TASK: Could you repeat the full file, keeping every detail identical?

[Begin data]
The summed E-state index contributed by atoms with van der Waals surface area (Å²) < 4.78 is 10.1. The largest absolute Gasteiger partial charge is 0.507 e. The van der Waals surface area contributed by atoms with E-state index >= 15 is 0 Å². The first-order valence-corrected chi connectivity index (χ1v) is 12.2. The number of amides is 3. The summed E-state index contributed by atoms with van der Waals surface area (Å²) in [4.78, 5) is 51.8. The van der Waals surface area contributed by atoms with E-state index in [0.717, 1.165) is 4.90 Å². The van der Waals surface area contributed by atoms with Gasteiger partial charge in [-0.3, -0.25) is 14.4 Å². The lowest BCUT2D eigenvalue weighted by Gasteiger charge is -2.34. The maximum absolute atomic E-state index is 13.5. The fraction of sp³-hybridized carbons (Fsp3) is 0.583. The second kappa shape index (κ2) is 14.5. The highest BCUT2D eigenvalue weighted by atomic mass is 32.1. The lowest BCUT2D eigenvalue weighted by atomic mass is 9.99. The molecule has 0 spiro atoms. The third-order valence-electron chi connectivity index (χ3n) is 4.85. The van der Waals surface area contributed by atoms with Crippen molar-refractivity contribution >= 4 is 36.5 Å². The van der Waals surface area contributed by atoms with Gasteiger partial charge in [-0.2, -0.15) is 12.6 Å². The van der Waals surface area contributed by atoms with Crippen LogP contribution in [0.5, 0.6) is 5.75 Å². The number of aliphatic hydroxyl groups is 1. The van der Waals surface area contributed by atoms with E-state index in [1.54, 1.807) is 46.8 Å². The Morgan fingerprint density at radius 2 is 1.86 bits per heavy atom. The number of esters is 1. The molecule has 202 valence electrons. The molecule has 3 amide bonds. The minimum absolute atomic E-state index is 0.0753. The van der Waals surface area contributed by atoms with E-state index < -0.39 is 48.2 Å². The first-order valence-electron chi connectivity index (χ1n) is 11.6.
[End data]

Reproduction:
The summed E-state index contributed by atoms with van der Waals surface area (Å²) < 4.78 is 10.1. The largest absolute Gasteiger partial charge is 0.507 e. The van der Waals surface area contributed by atoms with E-state index >= 15 is 0 Å². The first-order valence-corrected chi connectivity index (χ1v) is 12.2. The number of amides is 3. The summed E-state index contributed by atoms with van der Waals surface area (Å²) in [4.78, 5) is 51.8. The van der Waals surface area contributed by atoms with E-state index in [0.717, 1.165) is 4.90 Å². The van der Waals surface area contributed by atoms with Gasteiger partial charge in [-0.3, -0.25) is 14.4 Å². The lowest BCUT2D eigenvalue weighted by Gasteiger charge is -2.34. The maximum absolute atomic E-state index is 13.5. The fraction of sp³-hybridized carbons (Fsp3) is 0.583. The second kappa shape index (κ2) is 14.5. The highest BCUT2D eigenvalue weighted by atomic mass is 32.1. The lowest BCUT2D eigenvalue weighted by atomic mass is 9.99. The molecule has 0 spiro atoms. The third-order valence-electron chi connectivity index (χ3n) is 4.85. The van der Waals surface area contributed by atoms with Crippen molar-refractivity contribution >= 4 is 36.5 Å². The van der Waals surface area contributed by atoms with Gasteiger partial charge in [-0.2, -0.15) is 12.6 Å². The van der Waals surface area contributed by atoms with Crippen LogP contribution in [0.5, 0.6) is 5.75 Å². The number of aliphatic hydroxyl groups is 1. The van der Waals surface area contributed by atoms with E-state index in [1.54, 1.807) is 46.8 Å². The Morgan fingerprint density at radius 2 is 1.86 bits per heavy atom. The number of esters is 1. The molecule has 202 valence electrons. The molecule has 3 amide bonds. The minimum absolute atomic E-state index is 0.0753. The van der Waals surface area contributed by atoms with E-state index < -0.39 is 48.2 Å². The first-order valence-electron chi connectivity index (χ1n) is 11.6.